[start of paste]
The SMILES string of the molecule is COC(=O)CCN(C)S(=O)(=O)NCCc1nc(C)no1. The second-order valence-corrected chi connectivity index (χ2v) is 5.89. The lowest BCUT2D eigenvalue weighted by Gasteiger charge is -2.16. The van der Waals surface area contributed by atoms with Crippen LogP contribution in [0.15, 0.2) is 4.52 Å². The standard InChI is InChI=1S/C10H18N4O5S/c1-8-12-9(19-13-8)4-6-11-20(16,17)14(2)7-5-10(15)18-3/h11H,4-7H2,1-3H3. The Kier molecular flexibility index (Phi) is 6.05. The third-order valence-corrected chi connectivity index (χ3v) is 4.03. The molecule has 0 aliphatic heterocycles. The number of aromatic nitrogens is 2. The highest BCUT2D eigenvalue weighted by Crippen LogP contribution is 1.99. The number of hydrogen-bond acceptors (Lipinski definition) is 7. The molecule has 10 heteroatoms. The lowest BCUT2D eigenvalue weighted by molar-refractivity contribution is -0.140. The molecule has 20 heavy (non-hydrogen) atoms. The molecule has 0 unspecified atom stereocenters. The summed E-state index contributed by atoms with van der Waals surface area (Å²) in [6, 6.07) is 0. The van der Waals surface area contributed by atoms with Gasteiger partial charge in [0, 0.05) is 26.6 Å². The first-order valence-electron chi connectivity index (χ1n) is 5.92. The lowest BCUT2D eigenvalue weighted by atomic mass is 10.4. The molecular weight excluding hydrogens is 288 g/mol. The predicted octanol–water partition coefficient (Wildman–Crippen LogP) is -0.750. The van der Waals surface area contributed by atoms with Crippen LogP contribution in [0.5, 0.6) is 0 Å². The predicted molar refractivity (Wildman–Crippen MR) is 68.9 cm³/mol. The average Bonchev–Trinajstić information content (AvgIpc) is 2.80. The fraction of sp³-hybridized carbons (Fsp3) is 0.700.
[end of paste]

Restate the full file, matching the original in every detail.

The SMILES string of the molecule is COC(=O)CCN(C)S(=O)(=O)NCCc1nc(C)no1. The second-order valence-corrected chi connectivity index (χ2v) is 5.89. The lowest BCUT2D eigenvalue weighted by Gasteiger charge is -2.16. The van der Waals surface area contributed by atoms with Crippen LogP contribution in [0.15, 0.2) is 4.52 Å². The standard InChI is InChI=1S/C10H18N4O5S/c1-8-12-9(19-13-8)4-6-11-20(16,17)14(2)7-5-10(15)18-3/h11H,4-7H2,1-3H3. The Kier molecular flexibility index (Phi) is 6.05. The third-order valence-corrected chi connectivity index (χ3v) is 4.03. The molecule has 0 aliphatic heterocycles. The number of aromatic nitrogens is 2. The highest BCUT2D eigenvalue weighted by Crippen LogP contribution is 1.99. The number of hydrogen-bond acceptors (Lipinski definition) is 7. The molecule has 10 heteroatoms. The lowest BCUT2D eigenvalue weighted by molar-refractivity contribution is -0.140. The molecule has 20 heavy (non-hydrogen) atoms. The molecule has 0 unspecified atom stereocenters. The summed E-state index contributed by atoms with van der Waals surface area (Å²) in [6, 6.07) is 0. The van der Waals surface area contributed by atoms with Gasteiger partial charge in [0, 0.05) is 26.6 Å². The first-order valence-electron chi connectivity index (χ1n) is 5.92. The lowest BCUT2D eigenvalue weighted by atomic mass is 10.4. The molecular weight excluding hydrogens is 288 g/mol. The predicted octanol–water partition coefficient (Wildman–Crippen LogP) is -0.750. The van der Waals surface area contributed by atoms with Crippen LogP contribution in [0.5, 0.6) is 0 Å². The predicted molar refractivity (Wildman–Crippen MR) is 68.9 cm³/mol. The average Bonchev–Trinajstić information content (AvgIpc) is 2.80. The fraction of sp³-hybridized carbons (Fsp3) is 0.700.